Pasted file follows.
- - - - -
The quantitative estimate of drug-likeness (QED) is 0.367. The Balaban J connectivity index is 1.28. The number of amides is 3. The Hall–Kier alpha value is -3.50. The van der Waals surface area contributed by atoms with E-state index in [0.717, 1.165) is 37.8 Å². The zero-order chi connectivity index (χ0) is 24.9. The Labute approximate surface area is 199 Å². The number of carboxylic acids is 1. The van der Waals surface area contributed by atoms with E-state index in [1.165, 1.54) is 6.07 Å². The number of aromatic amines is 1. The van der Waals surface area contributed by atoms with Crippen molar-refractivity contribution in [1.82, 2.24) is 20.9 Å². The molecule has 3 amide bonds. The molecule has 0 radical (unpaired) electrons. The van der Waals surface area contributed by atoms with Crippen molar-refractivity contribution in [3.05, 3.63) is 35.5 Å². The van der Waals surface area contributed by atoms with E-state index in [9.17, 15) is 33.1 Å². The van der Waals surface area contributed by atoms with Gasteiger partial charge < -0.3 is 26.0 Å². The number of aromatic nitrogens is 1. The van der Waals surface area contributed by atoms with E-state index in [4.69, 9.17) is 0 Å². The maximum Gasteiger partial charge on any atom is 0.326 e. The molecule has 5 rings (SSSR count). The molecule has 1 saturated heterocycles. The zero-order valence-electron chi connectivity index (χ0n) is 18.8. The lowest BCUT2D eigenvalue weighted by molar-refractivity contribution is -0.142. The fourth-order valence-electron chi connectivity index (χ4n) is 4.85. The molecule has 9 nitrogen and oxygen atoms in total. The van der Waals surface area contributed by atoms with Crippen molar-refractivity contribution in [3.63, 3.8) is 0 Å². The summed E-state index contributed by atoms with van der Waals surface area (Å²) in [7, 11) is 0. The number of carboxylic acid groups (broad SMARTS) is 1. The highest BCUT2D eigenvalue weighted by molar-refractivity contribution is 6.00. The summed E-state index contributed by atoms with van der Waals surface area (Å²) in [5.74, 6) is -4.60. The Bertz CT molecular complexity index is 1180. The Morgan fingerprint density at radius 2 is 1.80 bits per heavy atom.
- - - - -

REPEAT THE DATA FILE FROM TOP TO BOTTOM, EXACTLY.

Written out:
The quantitative estimate of drug-likeness (QED) is 0.367. The Balaban J connectivity index is 1.28. The number of amides is 3. The Hall–Kier alpha value is -3.50. The van der Waals surface area contributed by atoms with E-state index in [0.717, 1.165) is 37.8 Å². The zero-order chi connectivity index (χ0) is 24.9. The Labute approximate surface area is 199 Å². The number of carboxylic acids is 1. The van der Waals surface area contributed by atoms with E-state index in [1.165, 1.54) is 6.07 Å². The number of aromatic amines is 1. The van der Waals surface area contributed by atoms with Crippen molar-refractivity contribution in [1.82, 2.24) is 20.9 Å². The molecule has 3 amide bonds. The molecule has 0 radical (unpaired) electrons. The van der Waals surface area contributed by atoms with Crippen molar-refractivity contribution in [3.05, 3.63) is 35.5 Å². The van der Waals surface area contributed by atoms with E-state index in [9.17, 15) is 33.1 Å². The van der Waals surface area contributed by atoms with Gasteiger partial charge < -0.3 is 26.0 Å². The number of aromatic nitrogens is 1. The van der Waals surface area contributed by atoms with E-state index in [4.69, 9.17) is 0 Å². The maximum Gasteiger partial charge on any atom is 0.326 e. The molecule has 5 rings (SSSR count). The molecule has 1 saturated heterocycles. The zero-order valence-electron chi connectivity index (χ0n) is 18.8. The lowest BCUT2D eigenvalue weighted by molar-refractivity contribution is -0.142. The fourth-order valence-electron chi connectivity index (χ4n) is 4.85. The molecule has 9 nitrogen and oxygen atoms in total. The van der Waals surface area contributed by atoms with Crippen molar-refractivity contribution in [3.63, 3.8) is 0 Å². The summed E-state index contributed by atoms with van der Waals surface area (Å²) in [7, 11) is 0. The number of carboxylic acid groups (broad SMARTS) is 1. The highest BCUT2D eigenvalue weighted by molar-refractivity contribution is 6.00. The summed E-state index contributed by atoms with van der Waals surface area (Å²) in [5.74, 6) is -4.60. The Bertz CT molecular complexity index is 1180. The Morgan fingerprint density at radius 2 is 1.80 bits per heavy atom.